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Tough but Typical Interview Questions 

One of the easiest ways to build confidence before a job interview is to prepare answers to questions you might be asked. Whether you’re applying for a position as a web programmer, accountant, or legal secretary, interviewers often use some general questions to assess candidates, so you’ll increase your chances for success if you prepare for them in advance.

Here are some insights from several recruitment professionals about how to answer these tough but typical interview questions. As part of your interview preparation, take the time to formulate answers to each question, focusing on specific tasks and accomplishments.

1. What are Your Strengths and Weakness?

This is one of the most well-known interview questions, and interviewers often ask it indirectly, as in, “What did your most recent boss suggest as areas for improvement in your last performance review?” Lindsay Olson, founder of Paradigm Staffing Solutions, a firm specializing in hiring public relations professionals, suggests tailoring your “strengths” answer to skills that will benefit the prospective employer. Though you may have a knack for building gingerbread houses, it might be of little value for the job at hand.When it comes to weaknesses, or areas of growth, Olson recommends building on your answer to include “how you have improved, and specifics on what you have done to improve yourself in those areas.”

2. Why Did You Leave Your Last Position?

“Interviewers will always want to know your reasoning behind leaving a company particularly short stints,” says Olson. “Be prepared to tell the truth, without speaking negatively about past employment.”

3. Can You Describe a Previous Work Situation in Which You….

This question comes in many forms, but what the interviewer is looking for is your behavior on the job. Your answer could focus on resolving a crisis, overcoming a negotiation deadlock, handling a problem coworker, or juggling multiple tasks on a project. The theory behind this type of question is that past behavior is the best predictor of future behavior, according to Yves Lermusi, CEO of Checkster, a company that offers career and talent checkup tools. “The key to responding well is preparing real job examples, describing your behavior in specific situations that demonstrate important skills that the job requires.”

4. How Do You Handle Mistakes?

The best strategy for this general question is to focus on one or two specific examples in the past and, if possible, highlight resolutions or actions that might have relevance to the job you’re interviewing for. “Employers want to know they’re hiring someone with the maturity to accept responsibility and the wherewithal to remedy their own mistakes,” says Debra Davenport, a master professional mentor and columnist for the Business Journal in Phoenix.

5. Where Do You See Yourself In Five Years?

The best tactic: Talk about your values.Don’t get too detailed about your specific career plan. Instead, discuss things that are important to you professionally and how you plan to achieve them. If growth is a goal, mention that. You can also talk about challenge, another value that employers prize in their employees.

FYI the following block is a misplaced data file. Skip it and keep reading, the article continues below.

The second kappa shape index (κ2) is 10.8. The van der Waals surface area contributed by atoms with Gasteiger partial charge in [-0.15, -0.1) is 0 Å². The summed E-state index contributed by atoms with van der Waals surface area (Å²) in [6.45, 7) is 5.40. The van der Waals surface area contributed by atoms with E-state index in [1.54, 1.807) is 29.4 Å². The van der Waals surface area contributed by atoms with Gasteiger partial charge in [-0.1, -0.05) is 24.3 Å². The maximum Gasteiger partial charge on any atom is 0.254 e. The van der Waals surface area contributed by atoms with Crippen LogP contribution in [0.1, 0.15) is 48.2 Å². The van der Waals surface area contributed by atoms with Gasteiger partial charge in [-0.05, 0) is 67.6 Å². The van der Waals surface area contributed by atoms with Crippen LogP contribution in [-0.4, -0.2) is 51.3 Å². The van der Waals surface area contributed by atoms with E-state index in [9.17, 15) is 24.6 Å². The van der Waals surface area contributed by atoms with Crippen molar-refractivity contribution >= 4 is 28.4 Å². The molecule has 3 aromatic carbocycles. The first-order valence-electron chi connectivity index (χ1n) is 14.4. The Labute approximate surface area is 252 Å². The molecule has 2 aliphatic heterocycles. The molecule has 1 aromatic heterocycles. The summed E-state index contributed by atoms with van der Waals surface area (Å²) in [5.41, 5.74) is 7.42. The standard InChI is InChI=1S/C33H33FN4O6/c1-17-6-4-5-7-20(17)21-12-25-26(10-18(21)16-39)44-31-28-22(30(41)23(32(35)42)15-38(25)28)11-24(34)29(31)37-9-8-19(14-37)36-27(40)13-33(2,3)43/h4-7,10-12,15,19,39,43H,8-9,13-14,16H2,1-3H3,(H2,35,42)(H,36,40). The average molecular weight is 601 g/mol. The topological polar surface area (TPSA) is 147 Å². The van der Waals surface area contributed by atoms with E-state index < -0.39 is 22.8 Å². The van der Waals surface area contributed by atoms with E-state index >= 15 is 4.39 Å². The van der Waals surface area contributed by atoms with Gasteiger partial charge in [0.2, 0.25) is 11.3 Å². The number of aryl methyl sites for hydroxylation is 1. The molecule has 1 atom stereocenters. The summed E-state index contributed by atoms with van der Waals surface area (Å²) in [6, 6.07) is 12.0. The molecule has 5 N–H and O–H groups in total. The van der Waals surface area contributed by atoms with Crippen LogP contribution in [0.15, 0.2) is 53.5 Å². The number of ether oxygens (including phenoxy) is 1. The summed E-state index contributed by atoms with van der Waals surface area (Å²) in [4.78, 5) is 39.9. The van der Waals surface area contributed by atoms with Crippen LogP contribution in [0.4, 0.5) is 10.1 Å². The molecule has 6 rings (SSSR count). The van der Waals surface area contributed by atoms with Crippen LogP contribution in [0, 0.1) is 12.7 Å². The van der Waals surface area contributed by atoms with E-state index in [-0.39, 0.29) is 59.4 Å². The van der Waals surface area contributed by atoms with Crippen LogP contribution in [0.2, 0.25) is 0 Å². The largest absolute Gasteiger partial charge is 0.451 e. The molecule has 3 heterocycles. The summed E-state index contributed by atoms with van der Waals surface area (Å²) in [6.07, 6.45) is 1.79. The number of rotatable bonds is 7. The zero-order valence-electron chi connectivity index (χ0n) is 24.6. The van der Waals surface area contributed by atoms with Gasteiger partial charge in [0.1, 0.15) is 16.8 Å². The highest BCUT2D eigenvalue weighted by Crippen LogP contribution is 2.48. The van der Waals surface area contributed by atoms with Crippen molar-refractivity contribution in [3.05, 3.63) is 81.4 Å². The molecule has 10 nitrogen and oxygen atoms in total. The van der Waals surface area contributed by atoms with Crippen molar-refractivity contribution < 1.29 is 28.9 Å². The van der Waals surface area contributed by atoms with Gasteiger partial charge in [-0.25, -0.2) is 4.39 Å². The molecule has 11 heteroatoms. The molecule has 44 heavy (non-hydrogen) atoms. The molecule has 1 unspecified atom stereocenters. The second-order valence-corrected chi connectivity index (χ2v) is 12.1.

6. What Salary Are You Looking For?

Most people will tell you that whoever answers this question first loses. But that’s not necessarily true. When an interviewer asks your salary requirement, try first to gently deflect the question by inquiring about the salary for the position. If the interviewer presses you for a number, give a range. To decide on a range, think about the salary you want, your salary at your most recent position and the industry-standard salary for the job.

The bottom line: The salary question is one of the most important, so you should prepare for it in advance and plan what to say.

7. Why Should I Hire You?

There’s a fine line between boastful and confident. And you need to learn it. When an interviewer asks you why they should hire you, you’re going to have speak confidently and honestly about your abilities. But you should avoid sounding overly boastful. Aim for earnest and prepare by practicing. That’s right: Stand in front of the mirror and acknowledge your abilities and accomplishments to your reflection. It’s sometimes hard to praise yourself, but after a few sessions you’ll sound sincere.

8. The Silly Question – If you were a tree, what kind of tree would you be? What if you were a car? Or an animal?

These type of questions can bring your interview to a screeching halt. First, don’t panic. Pause and take a deep breath. Then remind yourself that there’s no “right” answer to these questions. The job isn’t hinging on whether you choose to be a spruce versus an oak.

Interviewers usually ask these questions to see how you react under pressure and how well you handle the unexpected. It’s not so important what type of tree (or car, or animal) you choose as that you explain your choice in a way that makes you look favorable. So, be a spruce — because you want to reach new heights in your career. Or be an oak — because you plan to put down roots at the company. Either way, you’ll get it right.

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